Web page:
The only thing I’ve noticed that I don’t absolutely love about this new system is that my hair is more prone to static.


Ok, not that bad, but with the dry winter air, if I run a hand over my hair, the resulting static will send a few strands here and there shooting off into the air or sticking to my face. I’m sure there is a natural remedy for this – maybe just a very VERY small amount of coconut or jojoba oil smoothed on the top of my hair after showering – and if I ever get motivated enough to try something, I’ll let you know.

My plan was to post a picture of me, with my hair that has been no ‘poo (and no product of any kind) for several months now, but I have to be honest: a stomach flu ravaged my entire household this last week. If I post a picture of myself, you will not notice the healthy hair, because you will not be able to focus on anything other than the picture of death that is my face, after having the flu myself for about 36 hours and dealing with three young children who had it before and after me. You witnessing that would really run counter to the idea of this blog, so instead I’ll try to add a picture later.

Yikes, I just realized this really rambled. Here are my no ‘poo results and tips, in a much more organized and succinct fashion:

  • Do not throw in the towel in the first three weeks. Have patience with your hair.
  • Adjust your wash/rinse frequency as much as necessary. Neither the weather nor your own hair chemistry will stay constant.
  • I don’t use a hair dryer or any styling products on a regular basis (umm… or at all). I would guess that the baking soda wash is pretty effective at cleansing most styling products, but it will be up to you to experiment.
  • Your hair will not smell (dirty, or like vinegar). I promise.
  • It’s winter. You get to wear hats all the time anyway. Just give it a try! No one will be looking down on you if it seriously does not work and you have to go back to shampoo now and then.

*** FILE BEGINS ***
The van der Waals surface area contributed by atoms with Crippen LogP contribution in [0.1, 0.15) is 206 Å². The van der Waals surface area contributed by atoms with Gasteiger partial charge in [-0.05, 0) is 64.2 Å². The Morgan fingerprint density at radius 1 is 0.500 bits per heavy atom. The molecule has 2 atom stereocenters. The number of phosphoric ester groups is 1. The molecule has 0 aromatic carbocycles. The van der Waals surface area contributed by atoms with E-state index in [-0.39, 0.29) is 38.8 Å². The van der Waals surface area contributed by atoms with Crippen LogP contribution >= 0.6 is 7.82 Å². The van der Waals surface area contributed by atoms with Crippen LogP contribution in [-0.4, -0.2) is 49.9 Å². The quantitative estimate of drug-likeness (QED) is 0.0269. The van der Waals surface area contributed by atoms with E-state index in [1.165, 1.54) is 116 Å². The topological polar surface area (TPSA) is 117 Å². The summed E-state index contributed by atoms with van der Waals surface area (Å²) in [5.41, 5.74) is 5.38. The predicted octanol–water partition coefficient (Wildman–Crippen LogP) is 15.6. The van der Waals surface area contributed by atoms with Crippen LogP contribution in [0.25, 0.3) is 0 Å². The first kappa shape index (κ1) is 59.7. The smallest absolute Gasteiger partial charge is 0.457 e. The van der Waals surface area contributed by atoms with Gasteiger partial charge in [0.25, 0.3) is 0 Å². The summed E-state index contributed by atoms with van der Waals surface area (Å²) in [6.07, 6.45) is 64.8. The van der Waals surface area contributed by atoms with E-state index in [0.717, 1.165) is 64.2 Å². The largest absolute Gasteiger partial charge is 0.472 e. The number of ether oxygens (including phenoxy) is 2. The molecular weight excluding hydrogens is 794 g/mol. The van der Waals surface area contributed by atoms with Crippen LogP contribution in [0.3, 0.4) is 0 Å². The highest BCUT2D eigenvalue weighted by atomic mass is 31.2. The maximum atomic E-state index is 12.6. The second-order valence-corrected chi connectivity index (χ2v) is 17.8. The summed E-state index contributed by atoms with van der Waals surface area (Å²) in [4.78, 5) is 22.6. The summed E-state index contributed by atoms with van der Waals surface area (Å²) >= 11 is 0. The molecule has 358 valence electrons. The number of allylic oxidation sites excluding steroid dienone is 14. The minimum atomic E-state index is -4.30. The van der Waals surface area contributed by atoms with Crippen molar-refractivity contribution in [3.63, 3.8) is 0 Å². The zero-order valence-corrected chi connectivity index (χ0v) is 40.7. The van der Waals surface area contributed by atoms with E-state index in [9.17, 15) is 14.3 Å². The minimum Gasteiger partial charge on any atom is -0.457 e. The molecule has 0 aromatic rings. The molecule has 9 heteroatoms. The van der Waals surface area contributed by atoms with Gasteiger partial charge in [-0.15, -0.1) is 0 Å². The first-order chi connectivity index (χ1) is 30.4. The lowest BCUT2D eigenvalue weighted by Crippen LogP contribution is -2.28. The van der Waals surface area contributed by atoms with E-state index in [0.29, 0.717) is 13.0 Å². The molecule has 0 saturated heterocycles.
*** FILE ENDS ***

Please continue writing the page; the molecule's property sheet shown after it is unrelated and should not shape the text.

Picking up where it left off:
Next item to come from my kitchen instead of the health and beauty aisle: deodorant. Yes… I’m slightly terrified of aluminum collecting at the base of my brain. Yes, I’ve tried aluminum-free deodorants from the store and hated them. Yes, I’ll let you know how it goes…


2 thoughts on “Who Needs Shampoo?

  1. OK, question: What happens if you need to use shampoo for some reason? (Say, your sick toddler pukes and it gets in your hair. Ew.) Can you use shampoo once, then go back to ‘poo-free without the crazy break-in period? Or would the baking soda and cider vinegar be enough to get your hair really, really clean in the case of something horrific?

    If you haven’t tried one random shampoo yet, will you please try it and report back?

    • I mentioned we had the flu in our house, right? Right. Toddler puke challenge has been met, and honestly, the baking soda wash cleaned just as well as my old shampoo would have (it can cut through baked on grease on pans and clean a clogged drain… I was pretty sure it could take care of kid sickies). I was perfectly ready and willing to do a traditional shampoo if the baking soda didn’t work, because I am definitely not walking around smelling like the flu, but there was no need! However I have heard that it’s pretty common to drop shampoo 90% of the time and use a natural, organic shampoo (a lot of people have recommended Aubrey Organics) once in a while without a problem. I honestly wouldn’t be opposed to using it all the time if it wasn’t so expensive… I just can’t do it when baking soda works just fine!